September 2016
Volume 57, Issue 12
Open Access
ARVO Annual Meeting Abstract  |   September 2016
Hypoxia alters the expression, movement, and secretion of APP in retinal pigmented epithelial (RPE) cells
Author Affiliations & Notes
  • Philip Mzyk
    Ophthalmology, North Carolina State University, Raleigh, North Carolina, United States
  • Mary Christine McGahan
    Ophthalmology, North Carolina State University, Raleigh, North Carolina, United States
  • Footnotes
    Commercial Relationships   Philip Mzyk, None; Mary McGahan, None
  • Footnotes
    Support  NIH Grant EY04900 and funds from the State of North Carolina
Investigative Ophthalmology & Visual Science September 2016, Vol.57, 84. doi:
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      Philip Mzyk, Mary Christine McGahan; Hypoxia alters the expression, movement, and secretion of APP in retinal pigmented epithelial (RPE) cells. Invest. Ophthalmol. Vis. Sci. 2016;57(12):84.

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      © ARVO (1962-2015); The Authors (2016-present)

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Abstract

Purpose : Amyloid precursor protein (APP) is a ubiquitously expressed protein that is processed into both amyloid beta (present in drusen in AMD and in plaques in Alzheimer disease brains) and soluble APP (sAPP) which is an iron regulatory protein. Significantly, iron levels are increased in AMD retinas. Hypoxia contributes to numerous retinal diseases and our findings indicated that hypoxia dramatically lowered polarized APP secretion from retinal pigmented epithelial (RPE) cells. In this study we determined the effects of hypoxia on the regulation of APP levels in RPE cell lysates.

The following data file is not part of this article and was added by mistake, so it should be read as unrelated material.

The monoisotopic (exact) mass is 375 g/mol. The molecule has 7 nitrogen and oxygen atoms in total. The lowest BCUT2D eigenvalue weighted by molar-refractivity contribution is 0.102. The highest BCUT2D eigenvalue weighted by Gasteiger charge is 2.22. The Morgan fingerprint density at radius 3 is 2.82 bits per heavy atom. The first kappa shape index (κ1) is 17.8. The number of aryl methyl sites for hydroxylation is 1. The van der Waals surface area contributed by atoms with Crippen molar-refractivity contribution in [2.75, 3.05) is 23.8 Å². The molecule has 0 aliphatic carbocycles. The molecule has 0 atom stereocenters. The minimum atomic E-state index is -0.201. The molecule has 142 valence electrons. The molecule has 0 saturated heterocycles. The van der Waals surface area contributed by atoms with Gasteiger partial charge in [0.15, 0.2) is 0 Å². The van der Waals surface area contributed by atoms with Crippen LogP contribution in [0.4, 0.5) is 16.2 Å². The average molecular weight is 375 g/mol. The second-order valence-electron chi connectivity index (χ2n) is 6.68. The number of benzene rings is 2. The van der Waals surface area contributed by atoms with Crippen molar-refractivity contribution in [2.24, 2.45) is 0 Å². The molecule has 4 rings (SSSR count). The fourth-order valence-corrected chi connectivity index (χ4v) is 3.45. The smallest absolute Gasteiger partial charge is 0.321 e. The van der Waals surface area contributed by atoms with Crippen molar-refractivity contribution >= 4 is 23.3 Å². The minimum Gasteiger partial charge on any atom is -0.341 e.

Methods : RPE were isolated from canine eyes and grown to confluence. Cells were then dispersed on 6 well tissue culture plates or on cell culture inserts and grown to confluent polarized monolayers. Cells were placed under hypoxic (0.5% O2) or normoxic (21% O2) conditions for 24 or 48 hours. Lysates and cell-conditioned media (CCM) were collected and analyzed by immunoblotting for APP.

Results : As previously reported, hypoxia dramatically decreased APP secretion (26% and 55% of control at 24 and 48h, respectively). Importantly, there was a very large decrease (47%) in intracellular APP present in polarized RPE cells at 48 hours which may explain the decrease in APP secretion. In polarized cells there was approximately a 50% decrease in basolateral APP secretion at 48 hours, which closely matched the decrease in the amount of APP in the lysates. However, there was a dramatic 84% decrease in apical APP secretion which did not match the change seen in the cell lysates.

Conclusions : Hypoxia alters intracellular APP levels in RPE, and therefore the amount available for secretion. Importantly, while the hypoxia-induced reduction in APP matches the amount secreted in the basolateral direction, the amount secreted in the apical direction is reduced more significantly. This indicates the possibility that there are dynamic changes in polarized movement of APP in RPE caused by hypoxia. Other preliminary data indicate that this could be due to changes in the level or function of the intracellular protein transporter, retromer. Significantly, a reduction in APP levels in cells could cause a deleterious increase in iron levels because of APP’s role in regulation of iron efflux from cells. Understanding how hypoxia affects protein processing, localization, and secretion is vital to our knowledge of RPE pathophysiology.

This is an abstract that was submitted for the 2016 ARVO Annual Meeting, held in Seattle, Wash., May 1-5, 2016.

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